Appeal to Confidence

Description:

The arguer supports a position by appealing to himself as knowledgeable or trustworthy on the given subject, while at the same time declining to explain the actual reasons for a position.

 

Comments:

The argument appeals to confidence-building phrases, such as "trust me," or "take it from me," or makes an explicit claim to authority, such as "I know what I'm talking about." In an important variation of this fallacy, the arguer may even make an ironic claim to lack authority, saying "Your argument is just too subtle for me to grasp!", but since the claim is seen to be ironic, it imples that the opponent's argument is nonsense, since it cannot be understood by someone who is presumably an expert.

 

Examples:

"You're going to like the way you look. I guarantee it." - George Zimmer (Men's Warehouse CEO)

 

"What you now say passes my poor powers of comprehension; it may be all very true, but I can't understand it." - Schopenhauer, "The Art of Controversy"

 

"I will build a great wall - and nobody builds wall better than me, believe me." - Donald Trump (2015, at a campaign rally.)

 

Discussion:

We like to have the same opinions as the people around us. As a result, we are often inclined to adopt an opinion merely because a friend or family member says we should. This is a tribal instinct, and it is a good instinct, with proven survival value. In a complex society specialization is necessary. People tend to think about (and form opinions on) different subjects. I have friends who have firm opinions on political matters, and I tend to adopt their opinions because I know that they are more interested in these subjects than I am, and I know that they have thought through the relevant arguments more deeply and more carefully than I have. (They tend to trust and adopt my opinions on matters of philosophy and logic.) Any child instinctively understands the wisdom of adopting the opinions of its mother. Mother is older and more experienced, and therefore likely to be right. Mother's favorite argument ("Because I said so!") is not necessarily bad reasoning from the child's point of view. Probably most of us end up accepting the same opinions that our parents held on at least many subjects.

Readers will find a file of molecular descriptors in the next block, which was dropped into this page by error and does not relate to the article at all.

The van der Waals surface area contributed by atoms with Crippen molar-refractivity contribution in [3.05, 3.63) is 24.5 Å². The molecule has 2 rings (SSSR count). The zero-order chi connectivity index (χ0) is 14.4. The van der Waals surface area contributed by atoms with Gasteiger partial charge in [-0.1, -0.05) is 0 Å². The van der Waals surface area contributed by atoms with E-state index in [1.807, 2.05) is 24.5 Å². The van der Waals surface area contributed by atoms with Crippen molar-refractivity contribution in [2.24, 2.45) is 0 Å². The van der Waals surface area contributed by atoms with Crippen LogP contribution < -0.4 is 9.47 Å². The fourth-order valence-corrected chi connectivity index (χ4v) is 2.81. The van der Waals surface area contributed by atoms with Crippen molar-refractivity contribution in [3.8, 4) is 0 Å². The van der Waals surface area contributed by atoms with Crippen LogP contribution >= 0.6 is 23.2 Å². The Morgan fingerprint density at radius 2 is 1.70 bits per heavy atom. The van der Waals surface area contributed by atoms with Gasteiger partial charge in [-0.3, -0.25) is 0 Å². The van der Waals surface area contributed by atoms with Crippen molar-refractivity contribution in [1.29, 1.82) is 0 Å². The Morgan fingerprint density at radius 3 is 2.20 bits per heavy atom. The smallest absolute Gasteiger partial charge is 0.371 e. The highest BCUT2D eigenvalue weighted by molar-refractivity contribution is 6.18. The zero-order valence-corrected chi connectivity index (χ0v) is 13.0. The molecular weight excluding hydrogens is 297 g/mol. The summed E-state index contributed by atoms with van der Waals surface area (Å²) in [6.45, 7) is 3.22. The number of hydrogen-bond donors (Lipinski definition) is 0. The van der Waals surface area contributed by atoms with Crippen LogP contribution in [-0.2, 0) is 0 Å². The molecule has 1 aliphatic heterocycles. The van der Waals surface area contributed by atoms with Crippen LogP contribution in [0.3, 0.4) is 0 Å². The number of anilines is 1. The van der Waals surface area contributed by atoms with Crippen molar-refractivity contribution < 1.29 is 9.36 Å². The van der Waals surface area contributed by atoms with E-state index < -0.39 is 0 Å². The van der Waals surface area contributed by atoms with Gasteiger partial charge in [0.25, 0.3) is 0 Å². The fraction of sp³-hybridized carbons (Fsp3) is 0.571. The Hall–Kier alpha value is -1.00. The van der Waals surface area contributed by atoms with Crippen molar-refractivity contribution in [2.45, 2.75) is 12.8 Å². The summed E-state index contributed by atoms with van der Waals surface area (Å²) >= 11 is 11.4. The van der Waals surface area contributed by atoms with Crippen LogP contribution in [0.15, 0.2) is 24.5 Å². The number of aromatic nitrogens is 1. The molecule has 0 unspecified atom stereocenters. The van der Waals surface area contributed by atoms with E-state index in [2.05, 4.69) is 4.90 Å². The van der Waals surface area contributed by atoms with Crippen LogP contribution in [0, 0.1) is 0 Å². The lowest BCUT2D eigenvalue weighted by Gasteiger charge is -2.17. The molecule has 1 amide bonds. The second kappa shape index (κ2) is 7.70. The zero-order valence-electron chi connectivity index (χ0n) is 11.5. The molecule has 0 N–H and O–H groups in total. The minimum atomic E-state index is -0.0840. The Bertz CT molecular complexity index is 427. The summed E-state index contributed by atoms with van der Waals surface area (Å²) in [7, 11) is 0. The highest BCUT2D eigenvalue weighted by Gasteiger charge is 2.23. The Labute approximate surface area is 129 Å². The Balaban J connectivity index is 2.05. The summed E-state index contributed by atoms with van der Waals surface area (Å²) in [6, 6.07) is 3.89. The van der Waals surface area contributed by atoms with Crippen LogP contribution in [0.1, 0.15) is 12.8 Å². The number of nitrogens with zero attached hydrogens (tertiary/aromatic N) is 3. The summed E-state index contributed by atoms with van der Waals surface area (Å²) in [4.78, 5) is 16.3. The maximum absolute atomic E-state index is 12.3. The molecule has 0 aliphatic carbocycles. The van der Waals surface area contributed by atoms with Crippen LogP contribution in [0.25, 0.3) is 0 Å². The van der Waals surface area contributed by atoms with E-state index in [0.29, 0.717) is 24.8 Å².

The fallacy of Appeal to Confidence exploits this good survival instinct by mimicking the situation in which we adopt an opinion from a trusted parent or friend. In effect the arguer claims to be trusted or trustworthy, as if the claim alone were sufficient reason for adopting his or her opinions. No actual reasons are offered. The Appeal to Confidence fallacy is especially egregious when the arguer is a total stranger (e.g. a salesman), whose claim to be trusted or trustworthy presumes upon a relationship that does not actually exist.

By the way, most friends and family members who have opinions would be delighted to explain the reasons behind their opinions. If friends have a real interest or expertise in a subject, they may even be eager to bore you with the reasons behind their opinions. The Appeal to Confidence, by contrast, is usually used as a ploy to prevent you from inquiring into the reasons behind someone's opinion. "You'll just have to trust me on this one," is an attempt to shut off inquiry, not an invitation to further discussion.

 

Source: I named this one myself. However, in "The Art of Controversy" Schopenhauer refers to the trick of appealing to oneself as an authority, and mentions the ironic claim to lack of authority as an instance of this trick.

The name "Appeal to Confidence" refers to our tendency to accept ideas from those in whom we have trust or "confidence." A stranger who tries to steal our money by obtaining our trust is sometimes said to be playing a "confidence game" or to be a "con (short for 'confidence') artist." An arguer who tries to get you to adopt an opinion (or buy a product) on trust is also just playing a confidence game.

 

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